tv ABC2 News at 530PM ABC September 15, 2009 5:30pm-6:00pm EDT
county executive smith who declined to be here today. >> reporter: parents say ceilings were lowered and new windows that only open six inches were installed to save money with heating and cooling but a heating and cooling system that would have made this a model of efficiency was cut out of the renovation budget. >> my son is a sixth grader, but the heat index in some of the classrooms is as high as 108. >> reporter: for your son, you said, too, is it pretty miserable for him? >> it's stifling. imagine sitting in a room, no air moving and you're just hot trying to learn. >> reporter: county school officials say that they are aware of the problem. in fact they are not only just dealing with the problem here but they know there are other schools in this system that are just too hot in the warm weather. >> two, one. >> reporter: today baltimore county broke ground on the new $70 million replacement for car very high. the -- car very high. and it's a matter of ridgely they say, having to wait its turn. >> the condition exists in
several parts of the county at this point now so it's a matter of us getting back with the engineers and looking for a viable solution for the near future. >> i guess funding is an issue. >> it is. >> reporter: county council members say they will look at the budget to see if a special case for funding be made for ridgely middle school but in a tight budget year any money may be hard to find. in towson, roosevelt leftwich, abc2 news. >> parents tell us they are also looking for help from state lawmakers. they are hoping that more money could be freed up to give to the county. now for a look at tonight's top stories. a johns hopkins university student killed a burglary suspect with a samurai sword. police say four students were inside a home at the corner of university parkway and university place when they heard a noise. one of the students grabbed the sword and went out to the garage. police say the suspect lunged at the student and the student nearly severed the suspect's hand and cut his body with a
sword. the suspect died at the scene. some good news in the fight against the spread of swine flu. the fda has now approved a new vaccine. health and human services secretary kathleen sebelius says she hopes to get the first limited supplies distributed by early next month. president obama says america's success depends on the success of its working class. in a speech today in pittsburgh the president told the labor federation that jumpstarting the economy depends on better lives for the working class. mr. obama also addressed workers at a gm plant in ohio. the remains of a civil war soldier are finally heading home to new york. a hiker discovered the remains on the national battlefield in western maryland last october. the remains were handed over to the new york army national guard today and honor guard will escort the coffin to saratoga national cemetery for burial thursday. the soldier was killed in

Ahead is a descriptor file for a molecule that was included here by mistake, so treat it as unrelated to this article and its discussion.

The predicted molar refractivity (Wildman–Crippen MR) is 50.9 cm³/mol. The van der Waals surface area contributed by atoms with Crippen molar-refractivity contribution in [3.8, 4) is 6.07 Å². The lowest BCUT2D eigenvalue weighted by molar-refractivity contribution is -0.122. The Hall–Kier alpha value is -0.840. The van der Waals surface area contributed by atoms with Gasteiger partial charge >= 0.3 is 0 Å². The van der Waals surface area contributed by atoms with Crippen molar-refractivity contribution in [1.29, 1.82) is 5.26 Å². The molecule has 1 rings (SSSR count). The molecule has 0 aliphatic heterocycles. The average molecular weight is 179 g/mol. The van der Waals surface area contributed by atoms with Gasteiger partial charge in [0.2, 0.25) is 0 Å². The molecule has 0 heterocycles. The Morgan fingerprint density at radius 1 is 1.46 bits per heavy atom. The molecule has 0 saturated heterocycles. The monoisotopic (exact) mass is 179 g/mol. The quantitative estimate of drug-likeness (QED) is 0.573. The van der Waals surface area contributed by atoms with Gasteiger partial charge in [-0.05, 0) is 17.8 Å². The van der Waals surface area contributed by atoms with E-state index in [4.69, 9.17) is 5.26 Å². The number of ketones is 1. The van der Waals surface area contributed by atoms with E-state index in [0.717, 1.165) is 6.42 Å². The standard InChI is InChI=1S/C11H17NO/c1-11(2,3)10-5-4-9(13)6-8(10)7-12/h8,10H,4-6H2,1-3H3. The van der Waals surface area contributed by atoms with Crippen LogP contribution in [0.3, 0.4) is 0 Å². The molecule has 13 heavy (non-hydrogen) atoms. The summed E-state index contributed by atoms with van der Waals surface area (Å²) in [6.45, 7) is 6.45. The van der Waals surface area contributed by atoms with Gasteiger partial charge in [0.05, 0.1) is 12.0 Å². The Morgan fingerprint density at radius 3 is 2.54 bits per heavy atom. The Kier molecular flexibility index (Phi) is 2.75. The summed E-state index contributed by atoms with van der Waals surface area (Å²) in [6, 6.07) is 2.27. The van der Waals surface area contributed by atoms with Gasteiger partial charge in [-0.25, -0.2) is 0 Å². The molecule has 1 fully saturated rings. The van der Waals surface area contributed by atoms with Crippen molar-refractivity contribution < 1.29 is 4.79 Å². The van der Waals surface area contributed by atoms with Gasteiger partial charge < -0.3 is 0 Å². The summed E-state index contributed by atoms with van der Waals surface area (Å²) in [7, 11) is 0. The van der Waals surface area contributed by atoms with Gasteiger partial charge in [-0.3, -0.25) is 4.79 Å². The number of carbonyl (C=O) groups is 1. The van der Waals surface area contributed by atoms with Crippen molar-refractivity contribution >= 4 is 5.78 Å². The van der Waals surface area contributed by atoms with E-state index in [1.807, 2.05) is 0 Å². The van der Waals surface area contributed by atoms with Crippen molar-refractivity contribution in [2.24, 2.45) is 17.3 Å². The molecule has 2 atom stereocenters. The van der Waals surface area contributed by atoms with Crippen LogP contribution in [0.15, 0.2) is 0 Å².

action at millers cornfield during the battle on september 17, 1862. got pretty warm today before the clouds and the showers moved in. the temperatures right now from our storm center weathernet around the region, from thurgood marshall in baltimore right now, 76 but they had a high of 82. umbc also at 76. still 81 in sykesville at piney ridge elementary school and deerpark elementary school now at 79 degrees in owings mills. maryland's most powerful doppler radar tracking those little sprinkles moving through and as we go through the next 48 to 72 hours we will see increased shower activity cross the region but no tension -- terence torrential downpours. we'll have upper 70s to near 80 for the next few hours but things clear off with the showers moving through. complete forecast coming up. autopsy results on a yale medical student will stay secret for now. there's late word from new haven, connecticut, that
prosecutors fear details of annie le's death could hurt the case against her killer if made public. mary kutursky is following that case. >> reporter: police interviewed 150 people in connection to annie le's killing and sources tell abc news investigators are zeroing in on a lab technician who worked in the building where le conducted her graduate research. the male suspect has failed a lie detector test and has what appeared to be defensive wounds reportedly on his chest, a possible indication of a struggle. at one point while being questioned reports say the man stopped talking and asked for a lawyer. police have not characterized the relationship between suspect and victim but have said no other students were involved. the 24-year-old pharmacology graduate student went missing a week ago today. she was seen entering the lab building but never leaving. more than 100 investigators from the fbi and police spent six days poring over blueprints and surveillance footage, even bringing dogs to search le's